Giro ético del normativismo humanitario: el derecho a ser llorado

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    Because of our intense desire to deny our own death when confronted with the death of others, our spiritual deflation presents an ethical and political opportunity, rather than an insurmountable obstacle, to think about and build other discourses and normative practices in the face of the destructiveness that we are capable of and are irremediably exposed to anyway. Undoubtedly, the norms of apprehension and recognition of what is human depend, above all, on our affective dispositions when confronting the death of others, whose losses we judge, differentially, as meritorious or unworthy of being mourned, according to the value or lack of value we ascribe to their lives; hence, the importance of the right to be mourned as an ethical and political condition for the humanization of all. This article, based on Aeschylus, Sigmund Freud, and Judith Butler, comprises three sections: (1) the question of human destructiveness; (2) killable lives that are unworthy of mourning; and (3) the affective power of mourning.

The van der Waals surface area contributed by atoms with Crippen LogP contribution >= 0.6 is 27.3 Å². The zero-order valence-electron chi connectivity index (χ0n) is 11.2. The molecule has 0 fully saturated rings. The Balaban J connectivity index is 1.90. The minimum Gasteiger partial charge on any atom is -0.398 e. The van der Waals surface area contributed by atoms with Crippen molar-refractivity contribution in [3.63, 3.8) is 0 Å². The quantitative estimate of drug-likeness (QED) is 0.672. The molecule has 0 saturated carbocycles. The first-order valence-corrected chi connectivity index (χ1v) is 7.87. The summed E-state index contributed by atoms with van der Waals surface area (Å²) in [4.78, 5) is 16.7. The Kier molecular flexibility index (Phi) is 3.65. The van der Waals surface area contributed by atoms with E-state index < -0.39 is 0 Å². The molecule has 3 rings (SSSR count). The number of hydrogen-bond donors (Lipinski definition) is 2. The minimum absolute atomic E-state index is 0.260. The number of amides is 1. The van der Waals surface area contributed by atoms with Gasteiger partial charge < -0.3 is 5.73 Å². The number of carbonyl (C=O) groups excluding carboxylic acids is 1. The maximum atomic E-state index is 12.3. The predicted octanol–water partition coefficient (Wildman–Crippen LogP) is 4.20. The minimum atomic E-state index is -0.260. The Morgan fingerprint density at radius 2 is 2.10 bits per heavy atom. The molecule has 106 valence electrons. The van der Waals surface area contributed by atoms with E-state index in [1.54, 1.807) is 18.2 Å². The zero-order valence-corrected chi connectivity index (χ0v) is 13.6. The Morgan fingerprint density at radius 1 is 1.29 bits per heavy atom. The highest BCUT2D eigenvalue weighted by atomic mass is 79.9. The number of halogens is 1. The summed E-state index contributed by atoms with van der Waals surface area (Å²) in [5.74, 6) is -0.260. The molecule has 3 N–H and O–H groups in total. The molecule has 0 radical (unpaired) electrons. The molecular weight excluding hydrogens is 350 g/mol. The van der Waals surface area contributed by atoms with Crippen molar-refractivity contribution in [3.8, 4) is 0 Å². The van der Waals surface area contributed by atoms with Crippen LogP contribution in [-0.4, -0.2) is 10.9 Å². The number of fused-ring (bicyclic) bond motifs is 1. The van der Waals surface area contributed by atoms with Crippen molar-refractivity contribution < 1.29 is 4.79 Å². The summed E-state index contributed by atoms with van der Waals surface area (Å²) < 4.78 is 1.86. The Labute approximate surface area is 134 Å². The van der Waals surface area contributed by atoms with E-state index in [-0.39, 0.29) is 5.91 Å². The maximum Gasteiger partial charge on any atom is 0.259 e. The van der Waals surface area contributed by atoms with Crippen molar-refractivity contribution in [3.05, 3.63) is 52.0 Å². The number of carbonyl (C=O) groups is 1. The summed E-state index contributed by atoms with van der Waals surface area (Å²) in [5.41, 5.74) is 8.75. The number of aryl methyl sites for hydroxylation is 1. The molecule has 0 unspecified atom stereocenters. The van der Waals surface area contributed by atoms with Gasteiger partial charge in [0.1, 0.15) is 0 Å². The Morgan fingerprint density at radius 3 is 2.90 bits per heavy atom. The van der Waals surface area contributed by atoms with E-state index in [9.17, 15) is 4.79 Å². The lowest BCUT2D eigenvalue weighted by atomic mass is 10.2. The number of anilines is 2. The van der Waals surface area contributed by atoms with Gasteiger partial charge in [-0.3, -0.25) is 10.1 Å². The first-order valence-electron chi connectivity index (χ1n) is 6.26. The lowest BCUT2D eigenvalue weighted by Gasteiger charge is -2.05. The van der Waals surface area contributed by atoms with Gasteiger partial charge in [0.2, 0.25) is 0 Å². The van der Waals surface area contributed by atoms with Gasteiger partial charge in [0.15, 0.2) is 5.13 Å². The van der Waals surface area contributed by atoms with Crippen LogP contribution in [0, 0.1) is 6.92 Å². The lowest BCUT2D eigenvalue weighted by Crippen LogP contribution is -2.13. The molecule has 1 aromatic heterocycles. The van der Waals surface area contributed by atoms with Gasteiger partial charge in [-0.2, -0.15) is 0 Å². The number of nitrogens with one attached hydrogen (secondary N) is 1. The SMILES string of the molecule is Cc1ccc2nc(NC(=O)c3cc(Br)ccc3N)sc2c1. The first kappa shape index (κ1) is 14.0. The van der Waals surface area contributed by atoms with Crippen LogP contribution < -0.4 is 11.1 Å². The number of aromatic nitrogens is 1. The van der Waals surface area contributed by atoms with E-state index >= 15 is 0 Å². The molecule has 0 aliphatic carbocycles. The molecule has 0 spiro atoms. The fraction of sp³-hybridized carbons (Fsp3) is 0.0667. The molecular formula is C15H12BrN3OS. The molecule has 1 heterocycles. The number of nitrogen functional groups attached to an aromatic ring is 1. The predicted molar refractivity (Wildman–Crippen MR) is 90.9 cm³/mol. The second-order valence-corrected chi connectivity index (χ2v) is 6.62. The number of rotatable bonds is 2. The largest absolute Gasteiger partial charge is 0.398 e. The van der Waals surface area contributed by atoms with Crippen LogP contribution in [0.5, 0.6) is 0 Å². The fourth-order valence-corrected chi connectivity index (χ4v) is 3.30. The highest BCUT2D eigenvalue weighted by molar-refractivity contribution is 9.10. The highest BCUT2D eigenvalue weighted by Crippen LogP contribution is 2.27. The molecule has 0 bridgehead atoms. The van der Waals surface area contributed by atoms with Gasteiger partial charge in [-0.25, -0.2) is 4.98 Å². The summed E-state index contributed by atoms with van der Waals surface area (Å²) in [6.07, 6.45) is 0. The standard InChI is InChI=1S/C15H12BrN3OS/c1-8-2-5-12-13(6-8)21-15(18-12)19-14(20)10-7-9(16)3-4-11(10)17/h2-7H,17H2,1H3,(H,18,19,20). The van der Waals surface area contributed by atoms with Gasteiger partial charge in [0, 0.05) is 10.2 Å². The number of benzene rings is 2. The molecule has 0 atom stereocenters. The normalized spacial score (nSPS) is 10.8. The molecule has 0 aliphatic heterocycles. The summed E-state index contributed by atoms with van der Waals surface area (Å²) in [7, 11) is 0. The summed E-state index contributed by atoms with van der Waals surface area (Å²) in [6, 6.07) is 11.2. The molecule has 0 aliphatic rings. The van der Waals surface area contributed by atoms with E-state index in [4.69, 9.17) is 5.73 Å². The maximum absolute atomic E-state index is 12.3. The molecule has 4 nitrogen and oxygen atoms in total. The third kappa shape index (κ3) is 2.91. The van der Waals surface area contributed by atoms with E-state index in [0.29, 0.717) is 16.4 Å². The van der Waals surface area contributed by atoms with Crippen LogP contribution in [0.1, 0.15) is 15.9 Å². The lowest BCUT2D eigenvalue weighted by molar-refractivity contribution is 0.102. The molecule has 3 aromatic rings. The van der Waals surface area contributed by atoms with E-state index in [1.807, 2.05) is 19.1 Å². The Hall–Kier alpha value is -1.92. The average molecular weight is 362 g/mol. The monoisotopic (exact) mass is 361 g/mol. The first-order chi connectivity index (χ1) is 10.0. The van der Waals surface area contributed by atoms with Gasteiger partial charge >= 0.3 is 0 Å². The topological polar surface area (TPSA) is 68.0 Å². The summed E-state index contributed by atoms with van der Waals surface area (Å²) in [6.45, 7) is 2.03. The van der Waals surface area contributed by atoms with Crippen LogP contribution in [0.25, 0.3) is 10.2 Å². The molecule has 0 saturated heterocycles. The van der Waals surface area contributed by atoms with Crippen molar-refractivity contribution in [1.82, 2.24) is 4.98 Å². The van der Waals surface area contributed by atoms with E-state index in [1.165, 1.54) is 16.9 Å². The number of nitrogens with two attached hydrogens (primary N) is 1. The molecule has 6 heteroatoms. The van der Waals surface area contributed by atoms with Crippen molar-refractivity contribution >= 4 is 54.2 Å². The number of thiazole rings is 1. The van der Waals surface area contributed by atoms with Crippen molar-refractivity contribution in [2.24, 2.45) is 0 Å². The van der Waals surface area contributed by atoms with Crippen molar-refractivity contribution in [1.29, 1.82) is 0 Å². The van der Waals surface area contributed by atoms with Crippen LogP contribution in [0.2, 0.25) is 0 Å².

Título traducido de la contribuciónEthical Turn of Humanitarian Normativism: The Right to be Mourned
    Idioma originalEspañol
    Páginas (desde-hasta)71-93
    Número de páginas23
    EstadoPublicada - ene. 2022

    Nota bibliográfica

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    Palabras clave

    • Judith Butler
    • Public mourning
    • Sigmund Freud
    • fear
    • pity
    • war

    Tipos de Productos Minciencias

    • Artículos de investigación con calidad Q3


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